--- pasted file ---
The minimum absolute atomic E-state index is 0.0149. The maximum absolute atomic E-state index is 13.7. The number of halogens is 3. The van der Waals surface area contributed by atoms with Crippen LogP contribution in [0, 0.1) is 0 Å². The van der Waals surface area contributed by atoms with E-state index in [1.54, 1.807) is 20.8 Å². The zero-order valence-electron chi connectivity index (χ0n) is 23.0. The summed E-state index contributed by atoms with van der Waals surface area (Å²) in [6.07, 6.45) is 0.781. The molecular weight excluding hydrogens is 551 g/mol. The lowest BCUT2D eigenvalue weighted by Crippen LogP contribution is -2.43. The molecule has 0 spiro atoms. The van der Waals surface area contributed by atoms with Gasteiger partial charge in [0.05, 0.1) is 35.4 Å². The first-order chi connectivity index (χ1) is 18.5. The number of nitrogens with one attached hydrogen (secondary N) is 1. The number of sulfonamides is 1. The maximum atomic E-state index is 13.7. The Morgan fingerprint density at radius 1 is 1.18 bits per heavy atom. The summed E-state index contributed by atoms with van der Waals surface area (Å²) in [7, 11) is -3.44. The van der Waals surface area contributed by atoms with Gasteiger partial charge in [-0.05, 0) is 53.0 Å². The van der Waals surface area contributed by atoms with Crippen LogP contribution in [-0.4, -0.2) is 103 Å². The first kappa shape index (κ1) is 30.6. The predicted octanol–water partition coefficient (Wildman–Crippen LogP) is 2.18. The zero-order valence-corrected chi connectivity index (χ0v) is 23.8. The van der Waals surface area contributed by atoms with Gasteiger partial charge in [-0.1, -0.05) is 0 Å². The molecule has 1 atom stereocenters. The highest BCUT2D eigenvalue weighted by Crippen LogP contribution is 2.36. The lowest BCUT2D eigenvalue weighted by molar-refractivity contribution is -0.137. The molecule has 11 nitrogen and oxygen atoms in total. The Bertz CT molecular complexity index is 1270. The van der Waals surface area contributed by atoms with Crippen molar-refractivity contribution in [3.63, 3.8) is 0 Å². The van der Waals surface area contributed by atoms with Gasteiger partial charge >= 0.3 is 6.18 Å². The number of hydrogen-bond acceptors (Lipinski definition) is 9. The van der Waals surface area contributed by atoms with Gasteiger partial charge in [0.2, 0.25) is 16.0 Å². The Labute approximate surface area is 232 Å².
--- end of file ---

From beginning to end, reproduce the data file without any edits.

The minimum absolute atomic E-state index is 0.0149. The maximum absolute atomic E-state index is 13.7. The number of halogens is 3. The van der Waals surface area contributed by atoms with Crippen LogP contribution in [0, 0.1) is 0 Å². The van der Waals surface area contributed by atoms with E-state index in [1.54, 1.807) is 20.8 Å². The zero-order valence-electron chi connectivity index (χ0n) is 23.0. The summed E-state index contributed by atoms with van der Waals surface area (Å²) in [6.07, 6.45) is 0.781. The molecular weight excluding hydrogens is 551 g/mol. The lowest BCUT2D eigenvalue weighted by Crippen LogP contribution is -2.43. The molecule has 0 spiro atoms. The van der Waals surface area contributed by atoms with Gasteiger partial charge in [0.05, 0.1) is 35.4 Å². The first-order chi connectivity index (χ1) is 18.5. The number of nitrogens with one attached hydrogen (secondary N) is 1. The number of sulfonamides is 1. The maximum atomic E-state index is 13.7. The Morgan fingerprint density at radius 1 is 1.18 bits per heavy atom. The summed E-state index contributed by atoms with van der Waals surface area (Å²) in [7, 11) is -3.44. The van der Waals surface area contributed by atoms with Gasteiger partial charge in [-0.05, 0) is 53.0 Å². The van der Waals surface area contributed by atoms with Crippen LogP contribution in [-0.4, -0.2) is 103 Å². The first kappa shape index (κ1) is 30.6. The predicted octanol–water partition coefficient (Wildman–Crippen LogP) is 2.18. The zero-order valence-corrected chi connectivity index (χ0v) is 23.8. The van der Waals surface area contributed by atoms with Gasteiger partial charge in [-0.1, -0.05) is 0 Å². The molecule has 1 atom stereocenters. The highest BCUT2D eigenvalue weighted by Crippen LogP contribution is 2.36. The lowest BCUT2D eigenvalue weighted by molar-refractivity contribution is -0.137. The molecule has 11 nitrogen and oxygen atoms in total. The Bertz CT molecular complexity index is 1270. The van der Waals surface area contributed by atoms with Crippen molar-refractivity contribution in [3.63, 3.8) is 0 Å². The van der Waals surface area contributed by atoms with Gasteiger partial charge >= 0.3 is 6.18 Å². The number of hydrogen-bond acceptors (Lipinski definition) is 9. The van der Waals surface area contributed by atoms with Gasteiger partial charge in [0.2, 0.25) is 16.0 Å². The Labute approximate surface area is 232 Å².